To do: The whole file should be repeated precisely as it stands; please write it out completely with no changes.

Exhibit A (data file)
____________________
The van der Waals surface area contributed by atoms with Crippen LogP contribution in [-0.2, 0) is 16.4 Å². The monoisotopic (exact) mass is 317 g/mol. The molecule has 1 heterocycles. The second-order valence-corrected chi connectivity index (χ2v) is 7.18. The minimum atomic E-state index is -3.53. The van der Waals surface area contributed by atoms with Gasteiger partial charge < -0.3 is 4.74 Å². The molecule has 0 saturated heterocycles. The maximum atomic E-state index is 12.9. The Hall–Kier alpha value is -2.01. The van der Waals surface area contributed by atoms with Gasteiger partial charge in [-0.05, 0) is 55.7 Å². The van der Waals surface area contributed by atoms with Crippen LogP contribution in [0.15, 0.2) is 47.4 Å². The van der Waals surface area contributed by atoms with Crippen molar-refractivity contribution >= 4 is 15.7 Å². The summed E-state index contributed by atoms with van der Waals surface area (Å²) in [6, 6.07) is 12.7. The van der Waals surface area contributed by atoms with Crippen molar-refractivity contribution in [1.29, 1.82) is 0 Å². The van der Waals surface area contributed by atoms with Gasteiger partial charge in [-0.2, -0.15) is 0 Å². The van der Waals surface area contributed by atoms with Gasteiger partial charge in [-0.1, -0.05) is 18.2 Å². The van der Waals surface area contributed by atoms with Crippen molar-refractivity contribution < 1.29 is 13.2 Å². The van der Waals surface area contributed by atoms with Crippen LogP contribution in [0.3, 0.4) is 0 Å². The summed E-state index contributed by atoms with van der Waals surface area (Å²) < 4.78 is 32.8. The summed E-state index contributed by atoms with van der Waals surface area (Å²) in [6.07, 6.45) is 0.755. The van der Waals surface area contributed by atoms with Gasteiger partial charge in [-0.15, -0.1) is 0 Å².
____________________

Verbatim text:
The van der Waals surface area contributed by atoms with Crippen LogP contribution in [-0.2, 0) is 16.4 Å². The monoisotopic (exact) mass is 317 g/mol. The molecule has 1 heterocycles. The second-order valence-corrected chi connectivity index (χ2v) is 7.18. The minimum atomic E-state index is -3.53. The van der Waals surface area contributed by atoms with Gasteiger partial charge < -0.3 is 4.74 Å². The molecule has 0 saturated heterocycles. The maximum atomic E-state index is 12.9. The Hall–Kier alpha value is -2.01. The van der Waals surface area contributed by atoms with Gasteiger partial charge in [-0.05, 0) is 55.7 Å². The van der Waals surface area contributed by atoms with Crippen LogP contribution in [0.15, 0.2) is 47.4 Å². The van der Waals surface area contributed by atoms with Crippen molar-refractivity contribution >= 4 is 15.7 Å². The summed E-state index contributed by atoms with van der Waals surface area (Å²) in [6, 6.07) is 12.7. The van der Waals surface area contributed by atoms with Crippen molar-refractivity contribution in [1.29, 1.82) is 0 Å². The van der Waals surface area contributed by atoms with Gasteiger partial charge in [-0.2, -0.15) is 0 Å². The van der Waals surface area contributed by atoms with Gasteiger partial charge in [-0.1, -0.05) is 18.2 Å². The van der Waals surface area contributed by atoms with Crippen molar-refractivity contribution < 1.29 is 13.2 Å². The van der Waals surface area contributed by atoms with Crippen LogP contribution in [0.3, 0.4) is 0 Å². The summed E-state index contributed by atoms with van der Waals surface area (Å²) < 4.78 is 32.8. The summed E-state index contributed by atoms with van der Waals surface area (Å²) in [6.07, 6.45) is 0.755. The van der Waals surface area contributed by atoms with Gasteiger partial charge in [-0.15, -0.1) is 0 Å².